Ancient


I frequently post programs of yoga poses on this blog, and I have had much positive feedback from sharing these sequences.
In the main, I use the Sanskrit names of poses because I consider those terms the language of yoga. In my classes I use both English and Sanskrit names interchangeably because it seems the students respond better to their own language. And, as yoga teachers, we want to make learning accessible.
Still, I do love the entomology of words, and there are many of our English words that are related to the Indo-European ones. “Supta” of Supta Virasana, reclining hero pose, is redolent of “supine”. “Janu” of Janu Sirsasana, head-to-knee pose, is like the Latin “genu” of genuflect. Even the word yoga itself, we know to be similar to the English word for “yoke”.
The names of poses in Sanskrit are steeped in Indian mythology, as in the story of Astavakra. His name translates to Crooked In Eight Places, and is associated with the posture Astavakrasana, a difficult and twisted pose. Or the story of Virabhadra, Siva’s stalwart war lord, who gives his name to not just one but three of the standing poses.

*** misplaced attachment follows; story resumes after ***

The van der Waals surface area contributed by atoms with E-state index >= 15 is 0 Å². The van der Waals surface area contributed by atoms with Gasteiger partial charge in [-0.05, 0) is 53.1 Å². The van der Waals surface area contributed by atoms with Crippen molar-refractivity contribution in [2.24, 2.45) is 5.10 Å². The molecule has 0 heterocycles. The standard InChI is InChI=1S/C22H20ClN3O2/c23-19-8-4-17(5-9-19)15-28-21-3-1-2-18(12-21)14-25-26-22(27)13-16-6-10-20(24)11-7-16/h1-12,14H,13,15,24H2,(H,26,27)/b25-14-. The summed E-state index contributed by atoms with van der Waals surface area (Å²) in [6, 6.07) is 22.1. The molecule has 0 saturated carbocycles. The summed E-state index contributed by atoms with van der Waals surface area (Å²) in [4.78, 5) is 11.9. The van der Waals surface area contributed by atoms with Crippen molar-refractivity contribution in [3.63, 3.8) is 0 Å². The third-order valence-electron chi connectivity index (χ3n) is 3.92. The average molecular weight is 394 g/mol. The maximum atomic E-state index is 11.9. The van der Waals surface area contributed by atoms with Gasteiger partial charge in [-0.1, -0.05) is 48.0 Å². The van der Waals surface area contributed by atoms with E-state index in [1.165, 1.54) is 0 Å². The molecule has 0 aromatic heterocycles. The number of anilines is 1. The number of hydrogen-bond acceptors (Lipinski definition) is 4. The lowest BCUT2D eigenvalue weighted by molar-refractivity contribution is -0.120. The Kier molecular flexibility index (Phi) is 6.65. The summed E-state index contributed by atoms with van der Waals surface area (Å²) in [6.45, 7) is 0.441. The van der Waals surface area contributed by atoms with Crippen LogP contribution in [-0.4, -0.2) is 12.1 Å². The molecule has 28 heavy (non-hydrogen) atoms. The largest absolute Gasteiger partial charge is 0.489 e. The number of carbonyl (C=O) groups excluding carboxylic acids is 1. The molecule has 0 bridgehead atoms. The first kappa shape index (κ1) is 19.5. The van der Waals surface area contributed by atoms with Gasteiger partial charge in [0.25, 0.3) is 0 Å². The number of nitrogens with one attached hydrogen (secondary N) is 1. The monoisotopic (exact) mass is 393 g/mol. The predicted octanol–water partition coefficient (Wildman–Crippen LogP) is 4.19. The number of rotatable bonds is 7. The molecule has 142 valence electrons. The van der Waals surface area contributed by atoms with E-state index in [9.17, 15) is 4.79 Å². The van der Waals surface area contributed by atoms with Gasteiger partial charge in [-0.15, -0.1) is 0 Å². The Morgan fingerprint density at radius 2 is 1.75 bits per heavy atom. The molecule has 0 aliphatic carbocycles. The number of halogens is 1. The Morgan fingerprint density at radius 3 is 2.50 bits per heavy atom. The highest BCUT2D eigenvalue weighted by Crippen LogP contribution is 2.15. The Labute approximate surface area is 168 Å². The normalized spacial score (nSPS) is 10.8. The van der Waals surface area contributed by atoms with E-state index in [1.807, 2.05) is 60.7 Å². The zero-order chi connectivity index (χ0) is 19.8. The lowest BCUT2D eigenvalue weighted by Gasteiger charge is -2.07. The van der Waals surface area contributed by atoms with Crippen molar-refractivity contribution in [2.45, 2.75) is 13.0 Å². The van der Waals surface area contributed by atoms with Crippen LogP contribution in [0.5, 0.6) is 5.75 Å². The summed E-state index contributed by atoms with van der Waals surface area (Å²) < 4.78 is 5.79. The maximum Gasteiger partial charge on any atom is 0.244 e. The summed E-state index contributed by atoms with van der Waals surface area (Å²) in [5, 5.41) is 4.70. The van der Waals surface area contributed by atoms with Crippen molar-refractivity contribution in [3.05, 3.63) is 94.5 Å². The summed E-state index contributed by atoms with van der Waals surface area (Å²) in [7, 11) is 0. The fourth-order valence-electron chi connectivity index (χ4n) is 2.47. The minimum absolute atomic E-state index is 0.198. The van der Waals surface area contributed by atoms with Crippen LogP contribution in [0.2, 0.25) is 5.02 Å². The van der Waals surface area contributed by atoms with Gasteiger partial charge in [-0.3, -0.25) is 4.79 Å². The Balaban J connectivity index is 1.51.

Sanskrit names of animals, shapes, and objects are symbolic and give us the opportunity to explore the metaphoric link between the poses and the energy of the symbol. The gesture of anjali mudra is so much more meaningful if we understand its meaning as being “a gesture of reverence” or “a benediction”, so our “Namaste” is infused with good will.
It may be for you a different kind of stretch to learn the Sanskrit names of poses, but it is a worthy use of your time and brain power. Asanas become powerfully animate and themselves act as teachers when we simply access the myths and wisdom contained in the stories behind them.